City in Negotiations to Buy the 8120 Santa Monica Blvd. Property

Illustration of the proposed Walgreen's drugstore at 8120 Santa Monica Blvd. (Architects Lorcan O'Herlihy)
Illustration of the proposed Walgreen’s drugstore at 8120 Santa Monica Blvd. (Architects Lorcan O’Herlihy)

The City of West Hollywood is in negotiations to purchase the one-acre site at 8120 Santa Monica Blvd. at Crescent Heights owned by Walgreens.

The negotiations, if successful, will bring to an end a 10-year effort by the drugstore chain to develop the property, where Walgreens had planned to build a shopping plaza with a drug store and other shops and 20 apartments.

Acquisition of the site gives the City of West Hollywood a number of previously unavailable options in this densely populated city with little room for new civic projects. The city has confirmed that negotiations are underway, but Public Information Manager Lisa Belsanti said there has been no determination as to how the city might use the property if it acquires it.

After Walgreens acquired the property it upset neighbors by forcing out a number of local shops and restaurants and a church. Among the more popular, which moved to new locations nearby, were Marco’s and Tasty Donuts. Neighbors also pressed the city to demand that Walgreens and its developer, Pacific Development Partners, conduct an expensive and lengthy review of the potential environmental impact of the project. Some City Council members also expressed concern about the impact of the project and its design, given that it occupies a prominent place on Santa Monica Boulevard, which is West Hollywood’s “Main Street.”

The decision by Walgreen’s to try to negotiate a sale follows an announcement by the drugstore chain this spring that it was closing 200 of its 8,232 drugstores in the United States and the U.S. Virgin Islands and Puerto Rico.

While there is no indication of how the city might use the property if it is able to acquire it, residents have long demanded construction of more parking structures and more park space. There also is a need for more low- and moderate-income housing in the city.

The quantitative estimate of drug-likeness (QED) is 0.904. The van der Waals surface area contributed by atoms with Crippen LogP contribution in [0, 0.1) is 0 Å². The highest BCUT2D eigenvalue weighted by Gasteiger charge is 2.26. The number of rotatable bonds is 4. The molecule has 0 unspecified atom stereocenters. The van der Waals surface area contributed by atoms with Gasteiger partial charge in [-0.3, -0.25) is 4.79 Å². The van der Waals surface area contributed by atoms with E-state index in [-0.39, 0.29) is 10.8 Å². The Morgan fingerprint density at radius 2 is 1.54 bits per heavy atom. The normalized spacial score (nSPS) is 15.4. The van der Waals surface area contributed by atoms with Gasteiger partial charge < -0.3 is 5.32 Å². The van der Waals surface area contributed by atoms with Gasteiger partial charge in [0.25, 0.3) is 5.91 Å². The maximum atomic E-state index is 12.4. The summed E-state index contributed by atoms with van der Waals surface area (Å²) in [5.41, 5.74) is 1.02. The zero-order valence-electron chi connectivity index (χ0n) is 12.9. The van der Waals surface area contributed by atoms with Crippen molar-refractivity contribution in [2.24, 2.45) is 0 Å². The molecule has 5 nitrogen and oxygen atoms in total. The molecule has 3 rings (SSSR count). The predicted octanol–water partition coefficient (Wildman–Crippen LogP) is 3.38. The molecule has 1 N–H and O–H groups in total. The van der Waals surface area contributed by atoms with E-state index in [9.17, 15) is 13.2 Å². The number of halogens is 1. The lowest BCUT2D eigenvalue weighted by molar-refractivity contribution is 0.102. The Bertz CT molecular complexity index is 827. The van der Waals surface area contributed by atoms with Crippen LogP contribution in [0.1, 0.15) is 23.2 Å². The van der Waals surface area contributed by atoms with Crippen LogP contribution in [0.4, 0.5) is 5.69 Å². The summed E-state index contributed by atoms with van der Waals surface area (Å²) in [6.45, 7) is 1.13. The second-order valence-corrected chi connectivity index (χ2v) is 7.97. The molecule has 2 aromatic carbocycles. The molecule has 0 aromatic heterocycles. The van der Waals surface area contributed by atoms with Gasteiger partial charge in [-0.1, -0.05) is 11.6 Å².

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Eric Wlasak
Eric Wlasak
5 years ago

With the increase of development and gentrification that is happening in Weho, I would like to see a nod to the gay significance of this city. I stood at the corner of Havenhurst and SMB for the Pride Parade, and I kept thinking about how all of these gay organizations that help our community are struggling for funding all the while trying to provide services to everyone along the parade route. Such a prominent intersection would be a great place to house some gay non profits that have been displaced over the years or may be struggling to continue. Restaurants,… Read more »

Steve Martin
Steve Martin
5 years ago

Mike is correct about the need for housing for displaced people. Given the waiting list we need to have some flexibility to deal with emergency situations to house needy West Hollywood residents who have been displaced by development or through landlord harassment. While not all low income units will need parking we need to remember even people who have no vehicles may have a need for parking for visitors or in-home health care workers. Staff has recently informed the City Council that even though West Hollywood has, in general, surpassed our affordable housing requirements, have still not met our mandated… Read more »

Tyrone
Tyrone
5 years ago